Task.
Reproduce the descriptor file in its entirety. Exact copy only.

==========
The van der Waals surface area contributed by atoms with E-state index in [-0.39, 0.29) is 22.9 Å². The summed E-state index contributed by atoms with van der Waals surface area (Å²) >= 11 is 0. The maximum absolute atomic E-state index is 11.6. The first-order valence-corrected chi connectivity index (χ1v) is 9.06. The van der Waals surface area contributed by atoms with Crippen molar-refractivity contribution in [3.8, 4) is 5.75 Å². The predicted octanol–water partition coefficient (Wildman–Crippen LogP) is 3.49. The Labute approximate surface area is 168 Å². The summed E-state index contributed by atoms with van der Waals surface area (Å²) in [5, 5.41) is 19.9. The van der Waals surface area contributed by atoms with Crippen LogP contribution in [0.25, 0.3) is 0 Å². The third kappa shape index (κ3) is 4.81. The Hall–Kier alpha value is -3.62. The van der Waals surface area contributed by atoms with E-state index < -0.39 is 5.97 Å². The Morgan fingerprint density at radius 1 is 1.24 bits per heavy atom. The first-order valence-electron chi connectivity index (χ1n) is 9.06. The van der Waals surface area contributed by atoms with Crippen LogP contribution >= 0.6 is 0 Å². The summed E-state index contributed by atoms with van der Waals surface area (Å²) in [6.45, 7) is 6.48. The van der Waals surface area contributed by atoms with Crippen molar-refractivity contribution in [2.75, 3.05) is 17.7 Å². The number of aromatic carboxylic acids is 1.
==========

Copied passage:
The van der Waals surface area contributed by atoms with E-state index in [-0.39, 0.29) is 22.9 Å². The summed E-state index contributed by atoms with van der Waals surface area (Å²) >= 11 is 0. The maximum absolute atomic E-state index is 11.6. The first-order valence-corrected chi connectivity index (χ1v) is 9.06. The van der Waals surface area contributed by atoms with Crippen molar-refractivity contribution in [3.8, 4) is 5.75 Å². The predicted octanol–water partition coefficient (Wildman–Crippen LogP) is 3.49. The Labute approximate surface area is 168 Å². The summed E-state index contributed by atoms with van der Waals surface area (Å²) in [5, 5.41) is 19.9. The van der Waals surface area contributed by atoms with Crippen LogP contribution in [0.25, 0.3) is 0 Å². The third kappa shape index (κ3) is 4.81. The Hall–Kier alpha value is -3.62. The van der Waals surface area contributed by atoms with E-state index < -0.39 is 5.97 Å². The Morgan fingerprint density at radius 1 is 1.24 bits per heavy atom. The first-order valence-electron chi connectivity index (χ1n) is 9.06. The van der Waals surface area contributed by atoms with Crippen LogP contribution >= 0.6 is 0 Å². The summed E-state index contributed by atoms with van der Waals surface area (Å²) in [6.45, 7) is 6.48. The van der Waals surface area contributed by atoms with Crippen molar-refractivity contribution in [2.75, 3.05) is 17.7 Å². The number of aromatic carboxylic acids is 1.